|DerrickShaney ||10-19-2013 11:56 AM |
What to do in repetitive songs?
Hey guys. I am playing in a new Dirty Blues band ala The Dead Weather / Black Keys. I was looking for a little advice on writing basslines for these songs. Most of them are based on a single riff hook that is quite repetitive throughout the whole song.
I am not terribly creative when it comes to writing basslines and I am wondering what the standard for playing songs such as these would be. I do not mind repeating the same riff throughout and keeping the beat however I feel like there is a trick to make it sound nicer.
So I guess my question is. How would YOU play a song that was very repetitive? Just looking for a little help/advice to make the song sound as best as it can.
Below is a link to our sound cloud page with some rough recordings for practice purposes. Take a look and any advice in which direction I should take would be greatly appreciated. :help:
|mattj1stc ||10-19-2013 12:03 PM |
My last band played Use Somebody by Kings of Leon. It's a pretty simple song, so I got bored with it. To liven it up I went back to see what the guitar chords were. Then I listened to the Who in Live at Leeds for some inspiration. Rather than riding the root note, I asked what would John Entwistle do and used the chords as my guide. It worked. I'm jus a hibbyist, not a professional musician, so I was a little intimidated at first. Still, trying something and messing up was better than being bored. Just try and see what you come up with.
|RustyAxe ||10-19-2013 12:14 PM |
As a general rule, when doing a 12-bar blues I begin with a simple line, and get more intricate with each go-round ... and often end the last go-round much as I began ... simple.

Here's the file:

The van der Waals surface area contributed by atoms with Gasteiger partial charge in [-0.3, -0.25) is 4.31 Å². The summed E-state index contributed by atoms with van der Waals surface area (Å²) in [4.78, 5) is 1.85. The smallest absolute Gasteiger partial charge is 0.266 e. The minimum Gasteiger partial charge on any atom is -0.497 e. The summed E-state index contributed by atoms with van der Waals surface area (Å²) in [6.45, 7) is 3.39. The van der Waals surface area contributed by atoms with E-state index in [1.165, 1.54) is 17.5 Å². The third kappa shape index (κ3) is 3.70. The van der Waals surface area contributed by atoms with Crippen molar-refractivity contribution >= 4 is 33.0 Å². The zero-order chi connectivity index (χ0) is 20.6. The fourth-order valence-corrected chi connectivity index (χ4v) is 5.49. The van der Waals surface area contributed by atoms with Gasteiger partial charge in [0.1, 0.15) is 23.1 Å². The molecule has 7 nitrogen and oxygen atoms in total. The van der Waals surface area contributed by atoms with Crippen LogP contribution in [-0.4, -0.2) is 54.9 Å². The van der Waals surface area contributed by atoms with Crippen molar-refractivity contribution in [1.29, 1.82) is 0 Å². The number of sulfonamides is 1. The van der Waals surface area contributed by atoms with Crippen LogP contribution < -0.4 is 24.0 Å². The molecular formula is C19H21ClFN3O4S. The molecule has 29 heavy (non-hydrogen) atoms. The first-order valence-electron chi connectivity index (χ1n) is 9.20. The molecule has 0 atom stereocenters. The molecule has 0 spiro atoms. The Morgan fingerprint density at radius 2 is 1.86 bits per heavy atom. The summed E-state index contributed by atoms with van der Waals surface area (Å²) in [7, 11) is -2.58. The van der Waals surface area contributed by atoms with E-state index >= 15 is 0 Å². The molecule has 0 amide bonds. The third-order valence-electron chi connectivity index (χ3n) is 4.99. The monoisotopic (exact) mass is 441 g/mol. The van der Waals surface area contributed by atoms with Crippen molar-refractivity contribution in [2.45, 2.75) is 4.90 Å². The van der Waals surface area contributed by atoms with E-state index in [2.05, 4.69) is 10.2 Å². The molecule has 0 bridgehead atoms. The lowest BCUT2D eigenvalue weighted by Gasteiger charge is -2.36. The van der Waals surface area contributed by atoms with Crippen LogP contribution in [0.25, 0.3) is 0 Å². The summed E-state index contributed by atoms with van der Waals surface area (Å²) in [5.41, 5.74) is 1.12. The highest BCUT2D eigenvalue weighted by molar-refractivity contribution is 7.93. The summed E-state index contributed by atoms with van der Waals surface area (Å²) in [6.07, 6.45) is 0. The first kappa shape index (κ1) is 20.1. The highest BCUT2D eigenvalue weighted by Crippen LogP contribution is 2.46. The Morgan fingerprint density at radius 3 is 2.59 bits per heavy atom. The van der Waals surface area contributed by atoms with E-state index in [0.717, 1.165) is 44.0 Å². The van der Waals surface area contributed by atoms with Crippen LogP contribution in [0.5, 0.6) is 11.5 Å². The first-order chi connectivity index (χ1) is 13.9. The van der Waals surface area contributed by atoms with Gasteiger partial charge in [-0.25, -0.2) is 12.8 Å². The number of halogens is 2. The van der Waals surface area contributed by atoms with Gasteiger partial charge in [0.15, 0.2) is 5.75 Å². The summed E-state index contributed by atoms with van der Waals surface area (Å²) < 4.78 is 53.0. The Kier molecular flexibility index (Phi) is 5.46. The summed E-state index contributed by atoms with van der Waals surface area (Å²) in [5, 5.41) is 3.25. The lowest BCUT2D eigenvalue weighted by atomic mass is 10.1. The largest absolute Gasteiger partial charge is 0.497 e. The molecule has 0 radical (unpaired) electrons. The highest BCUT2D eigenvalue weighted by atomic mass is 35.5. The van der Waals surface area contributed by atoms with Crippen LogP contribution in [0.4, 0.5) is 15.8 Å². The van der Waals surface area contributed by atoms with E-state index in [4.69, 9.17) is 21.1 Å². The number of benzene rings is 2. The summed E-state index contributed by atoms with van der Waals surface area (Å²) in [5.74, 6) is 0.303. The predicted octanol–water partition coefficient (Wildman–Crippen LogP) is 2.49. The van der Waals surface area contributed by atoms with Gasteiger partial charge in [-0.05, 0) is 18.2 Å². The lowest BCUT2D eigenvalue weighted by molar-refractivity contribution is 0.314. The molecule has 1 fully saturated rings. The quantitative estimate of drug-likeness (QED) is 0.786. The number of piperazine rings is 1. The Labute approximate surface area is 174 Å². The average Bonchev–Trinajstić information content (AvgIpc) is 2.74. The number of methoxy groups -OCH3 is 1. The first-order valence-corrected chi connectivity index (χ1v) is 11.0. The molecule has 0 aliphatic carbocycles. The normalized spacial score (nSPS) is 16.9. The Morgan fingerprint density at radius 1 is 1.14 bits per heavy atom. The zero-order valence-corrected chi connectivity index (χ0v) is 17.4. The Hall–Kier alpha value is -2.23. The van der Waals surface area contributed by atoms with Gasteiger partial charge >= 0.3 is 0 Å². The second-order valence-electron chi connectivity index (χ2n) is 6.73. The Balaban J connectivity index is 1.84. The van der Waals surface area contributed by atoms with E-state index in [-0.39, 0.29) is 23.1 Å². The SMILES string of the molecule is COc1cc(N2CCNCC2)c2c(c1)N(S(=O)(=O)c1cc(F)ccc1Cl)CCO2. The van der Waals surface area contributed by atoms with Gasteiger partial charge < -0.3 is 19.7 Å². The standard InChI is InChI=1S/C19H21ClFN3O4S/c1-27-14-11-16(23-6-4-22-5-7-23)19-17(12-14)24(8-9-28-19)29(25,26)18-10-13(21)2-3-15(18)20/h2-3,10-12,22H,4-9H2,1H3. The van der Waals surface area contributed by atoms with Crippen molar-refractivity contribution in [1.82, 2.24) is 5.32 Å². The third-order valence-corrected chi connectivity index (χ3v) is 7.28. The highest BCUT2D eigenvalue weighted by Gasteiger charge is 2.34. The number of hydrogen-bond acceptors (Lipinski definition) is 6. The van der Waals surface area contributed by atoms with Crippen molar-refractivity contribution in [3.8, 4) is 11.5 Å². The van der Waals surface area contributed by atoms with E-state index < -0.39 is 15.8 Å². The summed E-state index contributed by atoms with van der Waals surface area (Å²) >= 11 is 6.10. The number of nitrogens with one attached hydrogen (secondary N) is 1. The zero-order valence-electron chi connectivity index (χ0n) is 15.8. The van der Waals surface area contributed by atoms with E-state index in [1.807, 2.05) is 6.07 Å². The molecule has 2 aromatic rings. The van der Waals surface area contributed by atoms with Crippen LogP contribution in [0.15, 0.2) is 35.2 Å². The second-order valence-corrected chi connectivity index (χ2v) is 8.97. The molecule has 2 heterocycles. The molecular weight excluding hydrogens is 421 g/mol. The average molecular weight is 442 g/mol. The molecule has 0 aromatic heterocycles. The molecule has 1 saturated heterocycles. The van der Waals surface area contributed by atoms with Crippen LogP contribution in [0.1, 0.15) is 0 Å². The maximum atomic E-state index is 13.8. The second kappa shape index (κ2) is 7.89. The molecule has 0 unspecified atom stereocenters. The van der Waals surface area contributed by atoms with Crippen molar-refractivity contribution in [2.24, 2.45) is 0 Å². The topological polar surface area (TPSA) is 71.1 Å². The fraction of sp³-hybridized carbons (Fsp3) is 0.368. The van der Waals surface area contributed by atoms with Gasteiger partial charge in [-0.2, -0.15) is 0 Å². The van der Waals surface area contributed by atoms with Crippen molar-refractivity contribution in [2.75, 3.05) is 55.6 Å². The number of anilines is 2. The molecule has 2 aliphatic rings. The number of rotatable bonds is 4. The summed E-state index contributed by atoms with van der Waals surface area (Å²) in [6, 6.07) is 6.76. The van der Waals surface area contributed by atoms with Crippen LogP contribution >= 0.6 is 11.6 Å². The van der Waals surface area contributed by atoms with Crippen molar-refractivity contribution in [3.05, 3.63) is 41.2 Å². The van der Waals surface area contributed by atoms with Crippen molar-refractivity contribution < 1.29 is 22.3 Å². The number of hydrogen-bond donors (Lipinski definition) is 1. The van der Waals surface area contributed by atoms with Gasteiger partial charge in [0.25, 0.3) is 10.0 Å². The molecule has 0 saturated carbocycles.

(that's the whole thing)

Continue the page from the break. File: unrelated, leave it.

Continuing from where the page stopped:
|headband ||10-19-2013 12:19 PM |
Work with the drummer, and get tight. As was stated, start simple, modify a bit, and return to simple at the end. I also find it helpful to move up the neck and then back down during some solos - it helps to bring tension into the song. Last - give your notes some space. A little air in the song goes a long way, when done tastefully. Too many bass players overplay, IMHO.
|gumbynotpokey ||10-19-2013 12:29 PM |
In practice if they don't mind, or over a loop at home if they do, try a few things like:
*playing the same part in different registers and different positions on the neck each time around
*switching to being behind the beat or ahead of the beat in the chorus or the verse
*adding ghost notes or passing notes in certain sections on an alternating basis (do it this time, not next time, etc)
*playing a totally different part if it fits (this might not work), like switching to a pumping 16ths feel with no walking notes at all and really drive the bass a bit
*add a touch of harmonics here and there
*walking notes of various kinds
stuff like that....if/where appropriate.
|BassChuck ||10-19-2013 01:00 PM |
It's always a solo of sorts. Keep it simple and don't steal focus from other musicians. Know your place and make good use of it.
|Five String ||10-19-2013 01:23 PM |
On the old Sting records when he had Darryl Jones playing with him you could always tell the songs where Sting was playing the bass and where Jones was playing.
Even when Jones played something simple, like root three or root five or some repeated rythnmic pattern, his playing was noticeably better. His tone was better, each notes was given full and equal value, and his sense of rythmn was flawless. What impressed me the most was that all that added up to playing that was really propulsive, it really made the songs snap and at the same time gave them depth. By contrast, Sting's bass playing, while certainly very good was sometimes more complex but it was ponderous and heavy and dragged the song down.